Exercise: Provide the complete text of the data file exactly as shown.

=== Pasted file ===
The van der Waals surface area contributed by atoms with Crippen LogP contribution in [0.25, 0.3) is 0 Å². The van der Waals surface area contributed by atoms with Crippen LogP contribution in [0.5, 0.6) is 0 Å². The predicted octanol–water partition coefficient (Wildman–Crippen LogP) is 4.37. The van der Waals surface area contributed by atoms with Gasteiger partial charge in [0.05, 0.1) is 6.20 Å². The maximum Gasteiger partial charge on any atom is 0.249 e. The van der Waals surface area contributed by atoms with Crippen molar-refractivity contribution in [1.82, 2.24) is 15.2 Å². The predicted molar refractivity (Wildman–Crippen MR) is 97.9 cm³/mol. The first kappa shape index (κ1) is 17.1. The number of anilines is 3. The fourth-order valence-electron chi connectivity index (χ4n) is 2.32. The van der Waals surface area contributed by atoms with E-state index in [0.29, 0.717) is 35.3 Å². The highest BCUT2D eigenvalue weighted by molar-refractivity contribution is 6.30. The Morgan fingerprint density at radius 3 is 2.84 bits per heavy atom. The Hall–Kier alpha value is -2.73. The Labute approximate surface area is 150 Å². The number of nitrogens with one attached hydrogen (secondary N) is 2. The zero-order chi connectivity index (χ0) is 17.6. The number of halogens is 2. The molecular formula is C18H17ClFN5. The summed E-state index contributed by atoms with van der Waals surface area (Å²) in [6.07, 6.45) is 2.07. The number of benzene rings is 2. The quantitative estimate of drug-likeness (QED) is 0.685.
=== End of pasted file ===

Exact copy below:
The van der Waals surface area contributed by atoms with Crippen LogP contribution in [0.25, 0.3) is 0 Å². The van der Waals surface area contributed by atoms with Crippen LogP contribution in [0.5, 0.6) is 0 Å². The predicted octanol–water partition coefficient (Wildman–Crippen LogP) is 4.37. The van der Waals surface area contributed by atoms with Gasteiger partial charge in [0.05, 0.1) is 6.20 Å². The maximum Gasteiger partial charge on any atom is 0.249 e. The van der Waals surface area contributed by atoms with Crippen molar-refractivity contribution in [1.82, 2.24) is 15.2 Å². The predicted molar refractivity (Wildman–Crippen MR) is 97.9 cm³/mol. The first kappa shape index (κ1) is 17.1. The number of anilines is 3. The fourth-order valence-electron chi connectivity index (χ4n) is 2.32. The van der Waals surface area contributed by atoms with E-state index in [0.29, 0.717) is 35.3 Å². The highest BCUT2D eigenvalue weighted by molar-refractivity contribution is 6.30. The Morgan fingerprint density at radius 3 is 2.84 bits per heavy atom. The Hall–Kier alpha value is -2.73. The Labute approximate surface area is 150 Å². The number of nitrogens with one attached hydrogen (secondary N) is 2. The zero-order chi connectivity index (χ0) is 17.6. The number of halogens is 2. The molecular formula is C18H17ClFN5. The summed E-state index contributed by atoms with van der Waals surface area (Å²) in [6.07, 6.45) is 2.07. The number of benzene rings is 2. The quantitative estimate of drug-likeness (QED) is 0.685.